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Devil's Island

Devil's Island was a notorious French penal colony.

Devil's Island, (in French: "Île du Diable") is a small rocky islet in the Atlantic Ocean just off the northern coast of French Guiana whose name is synonymous with a desolate, inescapable and horrific prison. First opened by Emperor Napoleon III, Devil's Island would become the most famous prison in history. In addition to the prison on the island, prison facilities were located on the mainland at Kourou. Over time, they became known collectively as "Devil's Island".

Used by France from 1852 to 1946, its residents were everything from political prisoners to the most hardened of thieves and murderers. A great many of the more than 80,000 prisoners sent to the harsh conditions at disease-infested Devil’s Island were never seen again. Other than by boat, the only way out was through an impenetrable jungle; accordingly, very few convicts ever managed to escape.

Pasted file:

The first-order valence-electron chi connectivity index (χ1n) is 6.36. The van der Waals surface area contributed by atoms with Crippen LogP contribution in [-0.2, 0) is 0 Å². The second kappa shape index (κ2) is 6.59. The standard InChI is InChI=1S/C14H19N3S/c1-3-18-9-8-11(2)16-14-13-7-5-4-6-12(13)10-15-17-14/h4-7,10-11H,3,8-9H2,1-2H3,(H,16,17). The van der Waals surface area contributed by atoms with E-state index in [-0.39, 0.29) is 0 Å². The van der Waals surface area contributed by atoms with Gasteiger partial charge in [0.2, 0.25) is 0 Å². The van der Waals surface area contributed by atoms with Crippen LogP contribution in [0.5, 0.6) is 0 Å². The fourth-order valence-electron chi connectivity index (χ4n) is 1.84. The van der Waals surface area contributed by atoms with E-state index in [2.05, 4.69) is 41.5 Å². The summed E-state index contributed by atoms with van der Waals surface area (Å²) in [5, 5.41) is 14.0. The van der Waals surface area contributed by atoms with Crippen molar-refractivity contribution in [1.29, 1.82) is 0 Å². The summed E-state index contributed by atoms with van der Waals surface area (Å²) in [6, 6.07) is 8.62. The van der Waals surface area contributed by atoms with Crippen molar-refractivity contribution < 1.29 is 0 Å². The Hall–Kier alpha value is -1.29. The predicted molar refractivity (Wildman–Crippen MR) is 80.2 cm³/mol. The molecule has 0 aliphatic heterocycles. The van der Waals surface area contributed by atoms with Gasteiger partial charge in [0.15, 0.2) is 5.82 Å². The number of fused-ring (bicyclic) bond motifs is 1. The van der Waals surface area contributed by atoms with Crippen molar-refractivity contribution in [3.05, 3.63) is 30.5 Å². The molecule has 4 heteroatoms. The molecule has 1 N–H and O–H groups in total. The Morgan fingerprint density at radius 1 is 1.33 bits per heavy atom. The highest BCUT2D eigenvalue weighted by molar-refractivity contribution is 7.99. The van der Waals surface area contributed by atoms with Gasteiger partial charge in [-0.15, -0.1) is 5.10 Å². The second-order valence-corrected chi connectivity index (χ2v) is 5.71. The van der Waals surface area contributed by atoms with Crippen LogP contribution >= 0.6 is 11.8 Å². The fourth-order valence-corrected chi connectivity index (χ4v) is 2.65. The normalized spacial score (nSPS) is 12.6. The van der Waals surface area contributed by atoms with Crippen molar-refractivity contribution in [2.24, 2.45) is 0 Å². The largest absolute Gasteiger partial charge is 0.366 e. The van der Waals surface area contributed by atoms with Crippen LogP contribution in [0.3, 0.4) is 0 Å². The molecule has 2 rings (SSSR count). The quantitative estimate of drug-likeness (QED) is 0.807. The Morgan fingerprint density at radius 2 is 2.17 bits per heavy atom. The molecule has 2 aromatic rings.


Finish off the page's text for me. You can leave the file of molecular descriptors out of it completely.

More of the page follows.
The horrors of the penal settlement became notorious in 1895 with the publicity surrounding the plight of French army captain Alfred Dreyfus who was sent there.

Several movies, songs, a stage play, as well as a number of books feature Devil's Island. The most famous was a 1970 bestselling book by an ex-Devil's Island convict named Henri Charrière[?] published under the title "Papillon[?]." The book told of his numerous escape attempts and in 1973 it was made into a movie starring Steve McQueen.

In 1938 the French government stopped sending prisoners to Devil’s Island, and in 1946 the prison closed permanently.

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